The National Science Foundation renewed the grant of Diane Bassham (genetics, development and cell biology professor) and Gustavo MacIntosh (biochemistry, biophysics and molecular biology associate professor), effective Aug. 1. The $899,991 grant is Award No. 1714996, “Autophagy-dependent and –independent mechanisms of RNA transport to the vacuole and their role in rRNA turnover and cellular homeostasis.” The grant’s estimated end date is July 31, 2021.
Bassham, Walter E. and Helen Parke Loomis Professor of Plant Physiology, recently answered a few questions regarding the grant renewal.
Q. Why is this grant renewal important to the MacIntosh and Bassham labs and to Iowa State University?
A. The MacIntosh and Bassham labs have established a highly productive interdisciplinary collaboration over the past few years that has enabled us to tackle important issues in plant cell function and stress tolerance. The grant renewal will allow us to continue and expand this collaboration, addressing questions that each lab independently would be unable to answer.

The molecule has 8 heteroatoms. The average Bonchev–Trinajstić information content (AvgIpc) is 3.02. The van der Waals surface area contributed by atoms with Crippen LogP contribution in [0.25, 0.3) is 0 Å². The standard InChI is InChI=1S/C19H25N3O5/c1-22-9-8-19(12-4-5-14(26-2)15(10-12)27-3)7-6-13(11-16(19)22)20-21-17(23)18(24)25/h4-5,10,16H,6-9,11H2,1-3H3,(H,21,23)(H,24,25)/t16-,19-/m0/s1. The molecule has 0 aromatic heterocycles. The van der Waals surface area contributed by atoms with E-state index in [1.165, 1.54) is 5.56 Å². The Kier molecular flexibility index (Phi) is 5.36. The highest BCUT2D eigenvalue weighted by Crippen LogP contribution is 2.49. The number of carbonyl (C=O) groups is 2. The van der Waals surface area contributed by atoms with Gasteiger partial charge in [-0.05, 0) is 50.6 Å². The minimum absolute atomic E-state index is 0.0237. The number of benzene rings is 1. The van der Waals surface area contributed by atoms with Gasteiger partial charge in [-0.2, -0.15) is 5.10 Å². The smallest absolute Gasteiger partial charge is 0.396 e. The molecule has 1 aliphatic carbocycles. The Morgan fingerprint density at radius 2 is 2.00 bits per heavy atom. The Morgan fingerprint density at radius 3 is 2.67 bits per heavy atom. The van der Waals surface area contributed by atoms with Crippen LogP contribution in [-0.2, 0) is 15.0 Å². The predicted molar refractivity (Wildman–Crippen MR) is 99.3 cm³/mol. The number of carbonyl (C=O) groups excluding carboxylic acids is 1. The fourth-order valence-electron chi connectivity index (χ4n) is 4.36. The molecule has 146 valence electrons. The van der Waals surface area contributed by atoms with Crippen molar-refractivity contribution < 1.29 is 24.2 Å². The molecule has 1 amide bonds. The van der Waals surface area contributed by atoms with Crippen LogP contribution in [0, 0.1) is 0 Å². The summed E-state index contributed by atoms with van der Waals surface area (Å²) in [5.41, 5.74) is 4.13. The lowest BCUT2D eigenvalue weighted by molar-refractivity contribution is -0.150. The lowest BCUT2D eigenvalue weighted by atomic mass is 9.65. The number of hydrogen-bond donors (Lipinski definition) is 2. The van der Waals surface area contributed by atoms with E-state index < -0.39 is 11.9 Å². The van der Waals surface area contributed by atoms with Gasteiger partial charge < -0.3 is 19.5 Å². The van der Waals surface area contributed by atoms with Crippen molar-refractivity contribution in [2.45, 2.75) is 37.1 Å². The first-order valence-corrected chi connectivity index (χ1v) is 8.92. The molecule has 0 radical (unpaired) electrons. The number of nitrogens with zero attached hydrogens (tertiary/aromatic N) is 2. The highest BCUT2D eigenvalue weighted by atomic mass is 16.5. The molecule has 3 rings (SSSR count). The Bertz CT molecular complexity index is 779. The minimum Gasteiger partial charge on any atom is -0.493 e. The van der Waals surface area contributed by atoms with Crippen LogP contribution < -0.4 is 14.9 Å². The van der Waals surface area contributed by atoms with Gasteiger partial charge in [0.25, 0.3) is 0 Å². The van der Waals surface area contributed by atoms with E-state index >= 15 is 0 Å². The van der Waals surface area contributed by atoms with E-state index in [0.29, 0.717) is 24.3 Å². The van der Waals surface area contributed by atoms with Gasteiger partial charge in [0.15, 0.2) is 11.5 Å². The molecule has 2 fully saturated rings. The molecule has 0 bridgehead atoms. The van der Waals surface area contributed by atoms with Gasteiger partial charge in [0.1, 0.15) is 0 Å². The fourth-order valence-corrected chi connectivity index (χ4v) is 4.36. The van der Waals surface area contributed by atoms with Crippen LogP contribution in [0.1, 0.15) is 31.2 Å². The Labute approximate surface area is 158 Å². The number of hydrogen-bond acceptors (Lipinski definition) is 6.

Q. Why is this research important?
Ribosomes are cellular machines that make proteins and are vital for survival. How they are disposed of at the end of their useful life is not known, despite the importance of this process for controlling their number and activity and, in turn, plant growth. We will identify the mechanisms by which ribosomes are broken down once they are damaged or no longer needed, which may allow the development of crops and other plants with an optimized balance between growth and adaptation to stress conditions.
Q. How will undergraduate and graduate students, as well as high school teachers, be involved in the research?
A. As part of our project, we will recruit graduate and undergraduate students to conduct laboratory research toward the project objectives. The aim is to encourage students to become involved in scientific research and potentially to continue in a scientific career. High school teachers will be introduced to research as part of the ISU Research Experiences for Teachers program, enabling them to integrate more research-based content and activities into their high school curricula, and, therefore, broadening the impact of our research.